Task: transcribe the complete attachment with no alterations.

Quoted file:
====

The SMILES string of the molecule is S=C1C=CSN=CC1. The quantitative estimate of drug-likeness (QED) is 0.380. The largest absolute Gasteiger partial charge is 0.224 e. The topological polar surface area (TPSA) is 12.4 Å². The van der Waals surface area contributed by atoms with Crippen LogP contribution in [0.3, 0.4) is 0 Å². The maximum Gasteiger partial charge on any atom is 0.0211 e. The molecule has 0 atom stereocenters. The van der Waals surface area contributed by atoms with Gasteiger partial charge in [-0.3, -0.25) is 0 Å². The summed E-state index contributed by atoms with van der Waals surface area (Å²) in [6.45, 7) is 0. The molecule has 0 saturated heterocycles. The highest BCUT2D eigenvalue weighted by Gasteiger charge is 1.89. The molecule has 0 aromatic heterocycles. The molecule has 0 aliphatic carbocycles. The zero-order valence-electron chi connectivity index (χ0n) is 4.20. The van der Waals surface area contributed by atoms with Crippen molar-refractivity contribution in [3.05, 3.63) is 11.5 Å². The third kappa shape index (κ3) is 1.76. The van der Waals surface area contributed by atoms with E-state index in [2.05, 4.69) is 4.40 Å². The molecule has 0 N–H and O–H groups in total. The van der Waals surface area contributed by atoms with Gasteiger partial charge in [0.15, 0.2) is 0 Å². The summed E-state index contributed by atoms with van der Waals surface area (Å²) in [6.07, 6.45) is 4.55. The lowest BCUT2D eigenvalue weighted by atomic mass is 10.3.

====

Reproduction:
The SMILES string of the molecule is S=C1C=CSN=CC1. The quantitative estimate of drug-likeness (QED) is 0.380. The largest absolute Gasteiger partial charge is 0.224 e. The topological polar surface area (TPSA) is 12.4 Å². The van der Waals surface area contributed by atoms with Crippen LogP contribution in [0.3, 0.4) is 0 Å². The maximum Gasteiger partial charge on any atom is 0.0211 e. The molecule has 0 atom stereocenters. The van der Waals surface area contributed by atoms with Gasteiger partial charge in [-0.3, -0.25) is 0 Å². The summed E-state index contributed by atoms with van der Waals surface area (Å²) in [6.45, 7) is 0. The molecule has 0 saturated heterocycles. The highest BCUT2D eigenvalue weighted by Gasteiger charge is 1.89. The molecule has 0 aromatic heterocycles. The molecule has 0 aliphatic carbocycles. The zero-order valence-electron chi connectivity index (χ0n) is 4.20. The van der Waals surface area contributed by atoms with Crippen molar-refractivity contribution in [3.05, 3.63) is 11.5 Å². The third kappa shape index (κ3) is 1.76. The van der Waals surface area contributed by atoms with E-state index in [2.05, 4.69) is 4.40 Å². The molecule has 0 N–H and O–H groups in total. The van der Waals surface area contributed by atoms with Gasteiger partial charge in [0.15, 0.2) is 0 Å². The summed E-state index contributed by atoms with van der Waals surface area (Å²) in [6.07, 6.45) is 4.55. The lowest BCUT2D eigenvalue weighted by atomic mass is 10.3.